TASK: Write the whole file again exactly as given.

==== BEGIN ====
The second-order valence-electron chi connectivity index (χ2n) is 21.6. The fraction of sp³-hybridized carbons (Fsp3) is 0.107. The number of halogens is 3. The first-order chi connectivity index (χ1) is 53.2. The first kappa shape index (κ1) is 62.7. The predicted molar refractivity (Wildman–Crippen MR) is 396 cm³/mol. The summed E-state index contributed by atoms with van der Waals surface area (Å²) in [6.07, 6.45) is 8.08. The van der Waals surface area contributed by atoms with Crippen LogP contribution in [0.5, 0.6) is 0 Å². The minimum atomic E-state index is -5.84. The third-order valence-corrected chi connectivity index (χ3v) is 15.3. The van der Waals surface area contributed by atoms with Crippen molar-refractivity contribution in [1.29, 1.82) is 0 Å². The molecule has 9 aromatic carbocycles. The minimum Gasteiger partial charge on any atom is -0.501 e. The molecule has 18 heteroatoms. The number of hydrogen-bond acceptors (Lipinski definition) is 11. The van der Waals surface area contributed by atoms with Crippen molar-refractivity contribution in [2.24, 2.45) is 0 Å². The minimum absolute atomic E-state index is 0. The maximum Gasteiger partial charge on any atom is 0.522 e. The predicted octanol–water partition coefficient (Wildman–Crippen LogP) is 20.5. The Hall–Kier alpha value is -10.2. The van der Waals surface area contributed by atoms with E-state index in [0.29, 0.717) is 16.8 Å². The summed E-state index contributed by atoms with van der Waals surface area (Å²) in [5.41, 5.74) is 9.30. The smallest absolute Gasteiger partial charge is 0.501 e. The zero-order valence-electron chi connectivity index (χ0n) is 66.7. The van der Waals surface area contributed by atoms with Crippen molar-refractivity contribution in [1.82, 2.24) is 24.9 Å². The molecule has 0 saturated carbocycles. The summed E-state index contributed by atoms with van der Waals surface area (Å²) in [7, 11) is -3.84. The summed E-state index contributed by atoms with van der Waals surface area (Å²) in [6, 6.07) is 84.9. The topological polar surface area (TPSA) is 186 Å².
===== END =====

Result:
The second-order valence-electron chi connectivity index (χ2n) is 21.6. The fraction of sp³-hybridized carbons (Fsp3) is 0.107. The number of halogens is 3. The first-order chi connectivity index (χ1) is 53.2. The first kappa shape index (κ1) is 62.7. The predicted molar refractivity (Wildman–Crippen MR) is 396 cm³/mol. The summed E-state index contributed by atoms with van der Waals surface area (Å²) in [6.07, 6.45) is 8.08. The van der Waals surface area contributed by atoms with Crippen LogP contribution in [0.5, 0.6) is 0 Å². The minimum atomic E-state index is -5.84. The third-order valence-corrected chi connectivity index (χ3v) is 15.3. The van der Waals surface area contributed by atoms with Crippen molar-refractivity contribution in [1.29, 1.82) is 0 Å². The molecule has 9 aromatic carbocycles. The minimum Gasteiger partial charge on any atom is -0.501 e. The molecule has 18 heteroatoms. The number of hydrogen-bond acceptors (Lipinski definition) is 11. The van der Waals surface area contributed by atoms with Crippen molar-refractivity contribution in [2.24, 2.45) is 0 Å². The minimum absolute atomic E-state index is 0. The maximum Gasteiger partial charge on any atom is 0.522 e. The predicted octanol–water partition coefficient (Wildman–Crippen LogP) is 20.5. The Hall–Kier alpha value is -10.2. The van der Waals surface area contributed by atoms with E-state index in [0.29, 0.717) is 16.8 Å². The summed E-state index contributed by atoms with van der Waals surface area (Å²) in [5.41, 5.74) is 9.30. The smallest absolute Gasteiger partial charge is 0.501 e. The zero-order valence-electron chi connectivity index (χ0n) is 66.7. The van der Waals surface area contributed by atoms with Crippen molar-refractivity contribution in [1.82, 2.24) is 24.9 Å². The molecule has 0 saturated carbocycles. The summed E-state index contributed by atoms with van der Waals surface area (Å²) in [7, 11) is -3.84. The summed E-state index contributed by atoms with van der Waals surface area (Å²) in [6, 6.07) is 84.9. The topological polar surface area (TPSA) is 186 Å².